Hand to Hold and Dell Children’s Medical Center have announced that they are partnering to provide in-hospital support for neonatal intensive care unit families in Austin. The two organizations made the announcement at a ribbon-cutting ceremony on Dec. 6 after a successful yearlong pilot program, with NICU families and staff finding tremendous benefits from the support provided.

“A critical part of the outcome for our babies is family well-being. When we discharge a baby after having walked them through, at times, months and even sometimes over a year of care in an intensive care unit, Hand to Hold is there to be part of their support in the hospital and support once they go home,” said Neonatologist John Loyd, chief of neonatal care at Dell Children’s Medical Center, outside the NICU at Dell Children’s Medical Center, 4900 Mueller Blvd., Austin.

Hand to Hold, a national organization providing support to NICU families at Ascension Seton, has two dedicated extended staff at the neonatal intensive care unit at Dell Children's Medical Center. They work with the families of the babies with emotional, physical and social needs. Hand to Hold provides this support in English and Spanish at no cost to the families.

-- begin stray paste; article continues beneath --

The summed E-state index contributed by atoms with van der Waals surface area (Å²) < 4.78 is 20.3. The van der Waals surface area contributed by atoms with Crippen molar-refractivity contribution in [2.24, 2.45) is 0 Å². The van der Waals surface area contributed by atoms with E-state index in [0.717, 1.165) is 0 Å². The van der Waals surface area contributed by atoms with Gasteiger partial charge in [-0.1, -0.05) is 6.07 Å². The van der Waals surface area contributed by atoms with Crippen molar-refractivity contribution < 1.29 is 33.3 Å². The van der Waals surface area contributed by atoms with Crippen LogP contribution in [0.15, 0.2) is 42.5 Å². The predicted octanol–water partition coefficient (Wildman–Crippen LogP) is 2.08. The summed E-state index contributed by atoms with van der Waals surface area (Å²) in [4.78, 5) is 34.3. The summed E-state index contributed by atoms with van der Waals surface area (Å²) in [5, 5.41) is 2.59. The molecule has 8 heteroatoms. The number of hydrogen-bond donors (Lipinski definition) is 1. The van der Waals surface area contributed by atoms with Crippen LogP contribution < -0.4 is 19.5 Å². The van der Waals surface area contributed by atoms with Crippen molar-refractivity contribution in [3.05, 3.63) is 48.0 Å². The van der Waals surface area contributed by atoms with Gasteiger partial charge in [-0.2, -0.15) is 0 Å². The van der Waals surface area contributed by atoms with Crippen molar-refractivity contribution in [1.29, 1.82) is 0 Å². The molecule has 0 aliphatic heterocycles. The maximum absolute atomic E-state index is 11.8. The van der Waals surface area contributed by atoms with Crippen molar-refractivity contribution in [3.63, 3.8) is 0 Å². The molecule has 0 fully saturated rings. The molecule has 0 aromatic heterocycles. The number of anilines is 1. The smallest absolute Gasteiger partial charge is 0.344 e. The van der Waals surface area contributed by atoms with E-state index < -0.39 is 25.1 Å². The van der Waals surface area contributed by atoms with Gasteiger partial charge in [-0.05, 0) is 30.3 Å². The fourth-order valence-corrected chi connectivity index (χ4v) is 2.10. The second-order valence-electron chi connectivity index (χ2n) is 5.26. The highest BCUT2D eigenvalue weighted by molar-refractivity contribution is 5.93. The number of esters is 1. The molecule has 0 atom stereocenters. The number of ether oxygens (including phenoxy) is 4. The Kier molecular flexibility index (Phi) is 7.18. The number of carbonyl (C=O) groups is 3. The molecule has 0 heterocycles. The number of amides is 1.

These staff members are required to be NICU graduate parents who have lived a personal experience, understand the challenges and are mental health peer specialists certified in the state of Texas. They have also received training around bereavement support, leading support groups and trauma-informed care, said Kelli Kelley, founder and executive director of Hand to Hold. Kelley is also a NICU graduate parent.

The neonatal intensive care unit at Dell Children’s Medical Center, operated by Ascension in Texas, has 32 beds that are almost full all the time, and the unit is expecting to receive 24 more beds in about 10 months, said Dr. Molly M. Pont, neonatal-perinatal medicine physician at Dell Children's Medical Center and Ascension Seton Medical Center Austin.

“We have medically fragile children and are under tremendous stress, which is why we have some that have very long, extended stays,” Pont said.

Pont, who is also a NICU graduate parent, said not everyone understands how to support NICU families, and Hand to Hold would provide the support.

“Dell Children's was the only NICU in Austin that [Hand to Hold] was not a part oft until last year,” Kelley said.

Hand to Hold is already in operation at the NICU at Dell Children's Medical Center. The certified staff reaches out to parents and gives them the support right from the beginning of their arrival, said Christine Tester, Hand to Hold family support specialist.

“We've talked several times,” said Dakota, a parent whose newborn was transferred from another hospital on Nov. 30 while his wife remained there for another 36 hours, he said. “They're very quick to offer any kind of services or anything, and to my wife as well.